The TimeWatch Roleplaying Game pre-order is still on—but the war for this reality has ended.

Evil Pelgrane, our mirror-universe doppelgangers from an alternate timeline, invaded our timeline and wreaked havoc: hijacking our Twitter accounts, delivering bad GUMSHOE advice, and stealing precious items from other RPG settings. You joined the fight, casting your votes for Good Pelgrane or Evil Pelgrane. The result: evil wins!

timewatch-poll-good-vs-evil

Because Evil Pelgrane won the voting, the TimeWatch Resource Book will include a Time Crime heist, raiding a Spanish treasure ship.

After winning the war, Evil Pelgrane moved on to wreak mayhem elsewhere. Good riddance! We did rather like their version of our logo, however; so we removed its evil goatee and glaring eyes, and will be using it from now on. Behold the new Pelgrane Press logo:

Pelgrane Press logo

Thanks to everyone who joined the battle! We’re fine with the outcome, to be honest. The Time Crime heist will be tremendously fun, and we’re relieved that Evil Pelgrane is gone, never to be seen again…

EVIL-CAT-SIMON

 

Evil Pelgrane Logo - WhiteGUMSHOE is the rules engine used in many of Evil Pelgrane’s products, from The Esoterrorists to Trail of Cthulhu to our newest (evil) release, Timewatch. (GUMSHOE is capitalised because it’s an acronym  – Generic Universal Mechanic Serving Henchmen Of Evil Why else would it be all-caps?).

It’s 10 years old this year, so let’s take the time to review the basics of Evil GUMSHOE.

If you want to take the advanced class, that’ll be $129.99, peons. And it doesn’t even come in a black cube.

NOTE: Pelgrane Press are happy and enthusiastic backers of the Invisible Sun Kickstarter, and are engaging in a bit of friendly teasing. Evil Gar’s opinions are evil, and are not shared by Good Pelgrane.

EVIL GUMSHOE FOR PLAYERS

Or, how to ruin your own fun.

USE YOUR INVESTIGATIVE ABILITIES!

Right there on your sheet, you’ve got a long long list of methods for gathering information. Use them all! All at once! All the time! I mean, the rules clearly say that if you use the right ability in the right place at the right time, you’ll always get the clue, no rolling. So, obviously, the right place is HERE and the right time is NOW and the right ability is ALL OF THEM.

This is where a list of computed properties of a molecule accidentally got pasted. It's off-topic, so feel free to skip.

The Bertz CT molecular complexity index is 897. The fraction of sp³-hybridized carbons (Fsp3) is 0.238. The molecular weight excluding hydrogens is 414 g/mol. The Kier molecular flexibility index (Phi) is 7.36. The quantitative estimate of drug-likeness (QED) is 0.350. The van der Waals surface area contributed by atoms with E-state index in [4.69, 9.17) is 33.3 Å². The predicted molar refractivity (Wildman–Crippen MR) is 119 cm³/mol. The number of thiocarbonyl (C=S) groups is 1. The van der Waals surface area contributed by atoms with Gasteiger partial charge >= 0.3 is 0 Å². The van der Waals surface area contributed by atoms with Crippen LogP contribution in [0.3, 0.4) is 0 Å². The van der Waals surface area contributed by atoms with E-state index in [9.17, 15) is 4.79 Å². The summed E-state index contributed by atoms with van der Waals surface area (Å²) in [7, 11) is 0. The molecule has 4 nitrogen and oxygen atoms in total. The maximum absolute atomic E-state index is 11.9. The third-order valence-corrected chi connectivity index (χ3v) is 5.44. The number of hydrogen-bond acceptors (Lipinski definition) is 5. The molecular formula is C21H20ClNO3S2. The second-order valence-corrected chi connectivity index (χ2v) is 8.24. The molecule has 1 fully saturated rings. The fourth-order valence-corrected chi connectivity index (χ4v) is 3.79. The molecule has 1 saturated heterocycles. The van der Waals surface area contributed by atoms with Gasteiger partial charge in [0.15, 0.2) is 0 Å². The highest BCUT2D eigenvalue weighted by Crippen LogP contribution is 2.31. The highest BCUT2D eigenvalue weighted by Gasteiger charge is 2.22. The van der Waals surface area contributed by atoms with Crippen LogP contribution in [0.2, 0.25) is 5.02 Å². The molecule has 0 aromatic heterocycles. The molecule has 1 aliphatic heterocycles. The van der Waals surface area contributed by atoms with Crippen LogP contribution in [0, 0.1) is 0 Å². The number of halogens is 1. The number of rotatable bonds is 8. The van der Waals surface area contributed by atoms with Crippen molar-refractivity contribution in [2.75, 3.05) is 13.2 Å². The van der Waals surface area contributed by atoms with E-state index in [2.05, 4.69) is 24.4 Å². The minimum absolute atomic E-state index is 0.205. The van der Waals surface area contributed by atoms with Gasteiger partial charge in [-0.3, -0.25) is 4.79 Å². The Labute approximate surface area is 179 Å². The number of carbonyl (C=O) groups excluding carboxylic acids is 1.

Good Example of Play

GM: Ok, you time-travel back to the professor’s lab on the night before the explosion. It’s deathly quiet except for the occasional bleep from one of the instruments. The professor’s prototype time machine is still sitting there on the desk, hooked up to various monitoring devices. From the bluey science glow, you guess it’s already powered up and running, but hasn’t been activated yet.

Player 1: Can I tell anything more about the machine with my Science! ability?

GM: Are you touching it, or scanning it with your tether, or just looking at it.

Player 1: We know this thing is going to explode soon, so I’m being as careful as possible.

GM: OK, it’ll take you a few minutes to work out what it’s doing.

Player 2: Can I get the Professor’s emails?

GM: Do you have Hacking?

Player 2: Yep. I sit down at his computer and start using exploits that haven’t been discovered yet to get through his security systems.

GM: Do you want to spend a point to get it done faster?
Player 2: Nope.

GM: Ok, as you’re both distracted by your respective tasks, you don’t notice the presence of the night watchman until he’s right in the corridor outside. He’s about to come through the door – what do you do?

Player 3: I’ll disguise myself as one of the professor’s lab assistants and use my Authority ability to convince him we’re allowed to be in here.

 

Evil Example of Play

GM: Ok, you time-travel back to the professor –

PLAYERS (Overlapping): Anthropology! Charm! Architecture! Military Tactics! Streetwise! Medical Expertise!

GM: You’re using Charm on…

PLAYER 1: EVERYTHING!

 

GET CLUES BUT DON’T FOLLOW THEM

In fact, go in the opposite direction. Run away from those leads! Investigation only leads to fun, and Evil GUMSHOE isn’t about fun – it’s about torturing your GM and the other players.

 

Good Example of Play

GM: One of the professor’s emails is from a woman named Sybil. She wants to meet him at a café near the university – tonight, in about ten minutes. And attached to the email is a photograph of a weird symbol painted on what looks like the wall of a basement.

PLAYER 1: Ok, let’s go to the café and see what’s going on there.